An EU report has ranked Ireland as one of the worst countries for reducing road deaths.
The study, carried out by the European Transport Safety Council, examines the road safety record of 27 EU countries between 2001 and 2005.
It ranks Ireland fifth from the bottom for reducing road deaths, ahead of Poland, Hungary, Cyprus, Malta and Lithuania.
During that period, there was a 3% reduction in road deaths in Ireland. In comparison France, Luxembourg, Belgium and Portugal reduced road deaths by between 25% and 35%.
The report said that political commitment to improve enforcement was central to the success of these countries.
The study also found that little progress has been made in relation to reducing speeding throughout the EU.
Between 2003 and 2005 speeding on rural roads in Ireland had reduced, but it increased on regional and national roads and motorways.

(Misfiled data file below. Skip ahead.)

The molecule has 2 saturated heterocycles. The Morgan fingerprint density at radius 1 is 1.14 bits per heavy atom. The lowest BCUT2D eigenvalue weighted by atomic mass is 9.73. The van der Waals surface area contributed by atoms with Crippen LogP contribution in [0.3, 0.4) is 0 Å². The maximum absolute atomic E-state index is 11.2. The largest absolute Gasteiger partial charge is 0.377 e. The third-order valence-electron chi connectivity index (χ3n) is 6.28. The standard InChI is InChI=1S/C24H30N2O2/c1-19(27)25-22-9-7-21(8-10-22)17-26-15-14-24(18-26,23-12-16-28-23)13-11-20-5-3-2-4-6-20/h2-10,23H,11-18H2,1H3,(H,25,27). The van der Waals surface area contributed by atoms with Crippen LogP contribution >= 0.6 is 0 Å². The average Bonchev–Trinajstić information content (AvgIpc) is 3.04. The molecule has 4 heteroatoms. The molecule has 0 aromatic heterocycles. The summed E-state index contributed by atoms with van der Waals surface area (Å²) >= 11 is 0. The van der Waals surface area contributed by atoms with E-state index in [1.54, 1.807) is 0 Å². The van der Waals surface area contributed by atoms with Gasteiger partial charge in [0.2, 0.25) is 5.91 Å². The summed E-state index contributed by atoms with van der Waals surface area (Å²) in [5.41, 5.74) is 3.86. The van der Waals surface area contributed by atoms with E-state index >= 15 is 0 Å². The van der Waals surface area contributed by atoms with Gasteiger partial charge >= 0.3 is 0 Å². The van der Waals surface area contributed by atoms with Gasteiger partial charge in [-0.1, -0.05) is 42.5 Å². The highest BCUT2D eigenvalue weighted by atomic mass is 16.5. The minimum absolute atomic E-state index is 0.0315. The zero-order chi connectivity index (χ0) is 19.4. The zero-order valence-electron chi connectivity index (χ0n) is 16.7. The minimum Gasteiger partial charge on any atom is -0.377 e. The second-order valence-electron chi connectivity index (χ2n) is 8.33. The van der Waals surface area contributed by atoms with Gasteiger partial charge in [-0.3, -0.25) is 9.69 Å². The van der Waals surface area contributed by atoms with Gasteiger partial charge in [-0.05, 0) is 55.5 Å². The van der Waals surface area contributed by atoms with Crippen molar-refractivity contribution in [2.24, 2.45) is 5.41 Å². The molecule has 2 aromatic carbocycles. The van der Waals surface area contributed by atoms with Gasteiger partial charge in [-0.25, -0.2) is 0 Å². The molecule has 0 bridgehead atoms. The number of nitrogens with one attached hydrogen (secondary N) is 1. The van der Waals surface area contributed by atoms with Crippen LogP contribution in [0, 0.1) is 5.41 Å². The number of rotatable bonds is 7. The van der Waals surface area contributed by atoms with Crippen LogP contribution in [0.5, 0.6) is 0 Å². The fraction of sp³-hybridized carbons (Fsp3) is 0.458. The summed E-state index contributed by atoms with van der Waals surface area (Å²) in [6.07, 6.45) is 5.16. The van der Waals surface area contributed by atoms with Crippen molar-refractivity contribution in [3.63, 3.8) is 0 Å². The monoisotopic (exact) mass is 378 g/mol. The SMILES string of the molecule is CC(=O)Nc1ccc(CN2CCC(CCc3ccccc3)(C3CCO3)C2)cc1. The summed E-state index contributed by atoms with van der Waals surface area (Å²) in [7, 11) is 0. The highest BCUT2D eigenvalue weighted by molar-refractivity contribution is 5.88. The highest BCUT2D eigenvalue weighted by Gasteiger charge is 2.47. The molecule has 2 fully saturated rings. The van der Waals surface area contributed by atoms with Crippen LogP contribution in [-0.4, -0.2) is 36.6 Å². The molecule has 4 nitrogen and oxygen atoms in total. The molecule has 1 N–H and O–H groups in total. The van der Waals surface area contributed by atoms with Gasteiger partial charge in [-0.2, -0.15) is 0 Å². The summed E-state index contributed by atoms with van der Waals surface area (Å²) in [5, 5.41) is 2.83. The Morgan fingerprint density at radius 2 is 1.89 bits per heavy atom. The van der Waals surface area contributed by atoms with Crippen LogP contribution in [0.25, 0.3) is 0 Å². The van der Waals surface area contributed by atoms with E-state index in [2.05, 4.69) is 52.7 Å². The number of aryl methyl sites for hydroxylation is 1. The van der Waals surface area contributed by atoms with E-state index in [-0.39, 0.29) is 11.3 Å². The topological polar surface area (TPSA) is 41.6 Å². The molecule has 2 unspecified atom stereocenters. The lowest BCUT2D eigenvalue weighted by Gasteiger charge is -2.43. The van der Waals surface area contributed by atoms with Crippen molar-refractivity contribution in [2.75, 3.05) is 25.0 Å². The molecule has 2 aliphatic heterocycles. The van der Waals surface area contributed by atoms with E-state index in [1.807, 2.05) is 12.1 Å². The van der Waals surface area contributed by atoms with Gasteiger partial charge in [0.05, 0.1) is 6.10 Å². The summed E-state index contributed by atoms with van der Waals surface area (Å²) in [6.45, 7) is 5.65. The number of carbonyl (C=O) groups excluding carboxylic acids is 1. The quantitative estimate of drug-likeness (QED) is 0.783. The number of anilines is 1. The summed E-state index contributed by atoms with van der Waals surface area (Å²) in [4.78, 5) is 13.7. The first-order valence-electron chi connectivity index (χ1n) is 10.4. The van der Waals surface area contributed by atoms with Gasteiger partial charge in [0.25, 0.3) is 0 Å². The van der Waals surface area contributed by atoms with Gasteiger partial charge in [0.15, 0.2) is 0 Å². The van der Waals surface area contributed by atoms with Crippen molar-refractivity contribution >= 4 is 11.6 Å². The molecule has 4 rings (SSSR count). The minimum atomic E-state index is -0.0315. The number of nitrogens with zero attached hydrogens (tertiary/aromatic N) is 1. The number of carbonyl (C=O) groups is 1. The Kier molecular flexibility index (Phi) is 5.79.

Ireland performed more successfully when it came to front-seat seatbelt wearing, with compliance levels of between 86%. However, the country is among the worst for buckling up in the back seat, with just a 46% compliance rate.
The study comes as new figures show that there has been a huge surge in the number of people driving on a sixth or subsequent provisional licence.
In 2003 there were just 88 people on such a licence but that figure jumped to more than 15,000 in 2006.
The data does not take mandatory breath testing into account, but the European Transport Safety Council said the incoming Government will still need to put the issue at the top of its agenda.
The report's author, Francisca Achterberg, says Ireland can learn from the French example where road deaths have dropped by 35%.